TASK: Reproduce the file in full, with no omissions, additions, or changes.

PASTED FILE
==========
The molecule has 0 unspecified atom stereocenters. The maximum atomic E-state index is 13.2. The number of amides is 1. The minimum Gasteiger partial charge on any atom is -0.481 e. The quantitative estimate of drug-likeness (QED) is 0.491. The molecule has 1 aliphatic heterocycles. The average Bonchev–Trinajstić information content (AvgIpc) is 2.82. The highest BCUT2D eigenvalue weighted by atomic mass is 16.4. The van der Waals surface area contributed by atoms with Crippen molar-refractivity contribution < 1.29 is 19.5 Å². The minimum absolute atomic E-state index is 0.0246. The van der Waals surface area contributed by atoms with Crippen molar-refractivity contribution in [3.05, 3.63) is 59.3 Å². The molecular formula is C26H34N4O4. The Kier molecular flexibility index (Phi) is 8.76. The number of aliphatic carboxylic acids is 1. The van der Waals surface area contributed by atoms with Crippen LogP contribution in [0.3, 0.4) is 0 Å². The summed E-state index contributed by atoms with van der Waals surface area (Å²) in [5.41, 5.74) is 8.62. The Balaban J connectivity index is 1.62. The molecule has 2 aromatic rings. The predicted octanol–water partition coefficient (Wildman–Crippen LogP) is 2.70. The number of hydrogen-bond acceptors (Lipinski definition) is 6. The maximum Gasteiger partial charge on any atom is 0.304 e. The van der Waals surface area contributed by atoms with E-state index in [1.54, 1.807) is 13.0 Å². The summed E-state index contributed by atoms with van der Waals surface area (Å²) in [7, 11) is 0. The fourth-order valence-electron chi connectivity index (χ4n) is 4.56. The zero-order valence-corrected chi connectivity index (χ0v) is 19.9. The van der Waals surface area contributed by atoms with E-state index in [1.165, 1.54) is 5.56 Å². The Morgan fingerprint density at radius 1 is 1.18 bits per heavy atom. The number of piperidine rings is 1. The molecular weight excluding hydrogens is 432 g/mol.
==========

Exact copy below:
The molecule has 0 unspecified atom stereocenters. The maximum atomic E-state index is 13.2. The number of amides is 1. The minimum Gasteiger partial charge on any atom is -0.481 e. The quantitative estimate of drug-likeness (QED) is 0.491. The molecule has 1 aliphatic heterocycles. The average Bonchev–Trinajstić information content (AvgIpc) is 2.82. The highest BCUT2D eigenvalue weighted by atomic mass is 16.4. The van der Waals surface area contributed by atoms with Crippen molar-refractivity contribution < 1.29 is 19.5 Å². The minimum absolute atomic E-state index is 0.0246. The van der Waals surface area contributed by atoms with Crippen molar-refractivity contribution in [3.05, 3.63) is 59.3 Å². The molecular formula is C26H34N4O4. The Kier molecular flexibility index (Phi) is 8.76. The number of aliphatic carboxylic acids is 1. The van der Waals surface area contributed by atoms with Crippen LogP contribution in [0.3, 0.4) is 0 Å². The summed E-state index contributed by atoms with van der Waals surface area (Å²) in [5.41, 5.74) is 8.62. The Balaban J connectivity index is 1.62. The molecule has 2 aromatic rings. The predicted octanol–water partition coefficient (Wildman–Crippen LogP) is 2.70. The number of hydrogen-bond acceptors (Lipinski definition) is 6. The maximum Gasteiger partial charge on any atom is 0.304 e. The van der Waals surface area contributed by atoms with E-state index in [1.54, 1.807) is 13.0 Å². The summed E-state index contributed by atoms with van der Waals surface area (Å²) in [7, 11) is 0. The fourth-order valence-electron chi connectivity index (χ4n) is 4.56. The zero-order valence-corrected chi connectivity index (χ0v) is 19.9. The van der Waals surface area contributed by atoms with E-state index in [1.165, 1.54) is 5.56 Å². The Morgan fingerprint density at radius 1 is 1.18 bits per heavy atom. The number of piperidine rings is 1. The molecular weight excluding hydrogens is 432 g/mol.